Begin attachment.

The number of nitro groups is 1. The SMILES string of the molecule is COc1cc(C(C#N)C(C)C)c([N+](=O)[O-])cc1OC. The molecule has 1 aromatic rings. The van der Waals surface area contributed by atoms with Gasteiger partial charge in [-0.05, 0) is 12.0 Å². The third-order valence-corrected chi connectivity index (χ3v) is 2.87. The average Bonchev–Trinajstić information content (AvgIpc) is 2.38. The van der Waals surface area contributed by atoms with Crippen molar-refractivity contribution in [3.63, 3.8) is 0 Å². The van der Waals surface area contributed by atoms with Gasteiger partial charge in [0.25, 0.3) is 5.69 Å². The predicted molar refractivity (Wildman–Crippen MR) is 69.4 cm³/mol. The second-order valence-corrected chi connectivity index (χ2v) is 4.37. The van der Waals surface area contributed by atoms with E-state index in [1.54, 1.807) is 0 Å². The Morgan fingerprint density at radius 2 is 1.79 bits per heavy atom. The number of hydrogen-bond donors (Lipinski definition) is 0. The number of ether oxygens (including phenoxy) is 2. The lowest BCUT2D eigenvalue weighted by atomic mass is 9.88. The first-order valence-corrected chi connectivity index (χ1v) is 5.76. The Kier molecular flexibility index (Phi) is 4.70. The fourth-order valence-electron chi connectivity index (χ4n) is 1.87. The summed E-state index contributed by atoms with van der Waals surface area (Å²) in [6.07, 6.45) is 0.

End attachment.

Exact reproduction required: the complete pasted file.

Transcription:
The number of nitro groups is 1. The SMILES string of the molecule is COc1cc(C(C#N)C(C)C)c([N+](=O)[O-])cc1OC. The molecule has 1 aromatic rings. The van der Waals surface area contributed by atoms with Gasteiger partial charge in [-0.05, 0) is 12.0 Å². The third-order valence-corrected chi connectivity index (χ3v) is 2.87. The average Bonchev–Trinajstić information content (AvgIpc) is 2.38. The van der Waals surface area contributed by atoms with Crippen molar-refractivity contribution in [3.63, 3.8) is 0 Å². The van der Waals surface area contributed by atoms with Gasteiger partial charge in [0.25, 0.3) is 5.69 Å². The predicted molar refractivity (Wildman–Crippen MR) is 69.4 cm³/mol. The second-order valence-corrected chi connectivity index (χ2v) is 4.37. The van der Waals surface area contributed by atoms with E-state index in [1.54, 1.807) is 0 Å². The Morgan fingerprint density at radius 2 is 1.79 bits per heavy atom. The number of hydrogen-bond donors (Lipinski definition) is 0. The number of ether oxygens (including phenoxy) is 2. The lowest BCUT2D eigenvalue weighted by atomic mass is 9.88. The first-order valence-corrected chi connectivity index (χ1v) is 5.76. The Kier molecular flexibility index (Phi) is 4.70. The fourth-order valence-electron chi connectivity index (χ4n) is 1.87. The summed E-state index contributed by atoms with van der Waals surface area (Å²) in [6.07, 6.45) is 0.